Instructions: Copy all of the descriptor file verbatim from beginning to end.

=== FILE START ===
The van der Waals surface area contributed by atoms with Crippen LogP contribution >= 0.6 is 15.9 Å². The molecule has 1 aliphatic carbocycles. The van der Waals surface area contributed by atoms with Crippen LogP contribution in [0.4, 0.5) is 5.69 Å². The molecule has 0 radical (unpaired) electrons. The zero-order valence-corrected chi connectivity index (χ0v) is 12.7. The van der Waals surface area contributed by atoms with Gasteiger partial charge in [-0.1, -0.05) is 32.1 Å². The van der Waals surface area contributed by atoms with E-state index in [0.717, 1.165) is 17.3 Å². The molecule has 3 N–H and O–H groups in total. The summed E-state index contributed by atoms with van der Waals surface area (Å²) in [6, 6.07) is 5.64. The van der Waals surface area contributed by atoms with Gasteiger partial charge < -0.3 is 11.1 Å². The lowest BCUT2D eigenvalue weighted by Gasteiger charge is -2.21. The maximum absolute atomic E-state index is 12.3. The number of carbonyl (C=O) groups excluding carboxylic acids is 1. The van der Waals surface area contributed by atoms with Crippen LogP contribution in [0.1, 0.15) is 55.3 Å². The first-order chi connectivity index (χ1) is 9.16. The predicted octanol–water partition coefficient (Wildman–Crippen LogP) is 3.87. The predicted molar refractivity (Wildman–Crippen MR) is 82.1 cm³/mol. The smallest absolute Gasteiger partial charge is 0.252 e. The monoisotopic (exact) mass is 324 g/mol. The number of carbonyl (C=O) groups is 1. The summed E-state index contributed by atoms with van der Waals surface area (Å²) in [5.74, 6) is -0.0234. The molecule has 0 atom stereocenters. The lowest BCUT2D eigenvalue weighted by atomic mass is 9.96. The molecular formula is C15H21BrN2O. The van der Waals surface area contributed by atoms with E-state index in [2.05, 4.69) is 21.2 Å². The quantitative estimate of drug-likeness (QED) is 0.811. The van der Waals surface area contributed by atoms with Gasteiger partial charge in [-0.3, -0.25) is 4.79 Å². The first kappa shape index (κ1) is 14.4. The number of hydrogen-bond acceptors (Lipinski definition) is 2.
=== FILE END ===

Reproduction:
The van der Waals surface area contributed by atoms with Crippen LogP contribution >= 0.6 is 15.9 Å². The molecule has 1 aliphatic carbocycles. The van der Waals surface area contributed by atoms with Crippen LogP contribution in [0.4, 0.5) is 5.69 Å². The molecule has 0 radical (unpaired) electrons. The zero-order valence-corrected chi connectivity index (χ0v) is 12.7. The van der Waals surface area contributed by atoms with Gasteiger partial charge in [-0.1, -0.05) is 32.1 Å². The van der Waals surface area contributed by atoms with E-state index in [0.717, 1.165) is 17.3 Å². The molecule has 3 N–H and O–H groups in total. The summed E-state index contributed by atoms with van der Waals surface area (Å²) in [6, 6.07) is 5.64. The van der Waals surface area contributed by atoms with Gasteiger partial charge < -0.3 is 11.1 Å². The lowest BCUT2D eigenvalue weighted by Gasteiger charge is -2.21. The maximum absolute atomic E-state index is 12.3. The number of carbonyl (C=O) groups excluding carboxylic acids is 1. The van der Waals surface area contributed by atoms with Crippen LogP contribution in [0.1, 0.15) is 55.3 Å². The first-order chi connectivity index (χ1) is 9.16. The predicted octanol–water partition coefficient (Wildman–Crippen LogP) is 3.87. The predicted molar refractivity (Wildman–Crippen MR) is 82.1 cm³/mol. The smallest absolute Gasteiger partial charge is 0.252 e. The monoisotopic (exact) mass is 324 g/mol. The number of carbonyl (C=O) groups is 1. The summed E-state index contributed by atoms with van der Waals surface area (Å²) in [5.74, 6) is -0.0234. The molecule has 0 atom stereocenters. The lowest BCUT2D eigenvalue weighted by atomic mass is 9.96. The molecular formula is C15H21BrN2O. The van der Waals surface area contributed by atoms with E-state index in [2.05, 4.69) is 21.2 Å². The quantitative estimate of drug-likeness (QED) is 0.811. The van der Waals surface area contributed by atoms with Gasteiger partial charge in [-0.3, -0.25) is 4.79 Å². The first kappa shape index (κ1) is 14.4. The number of hydrogen-bond acceptors (Lipinski definition) is 2.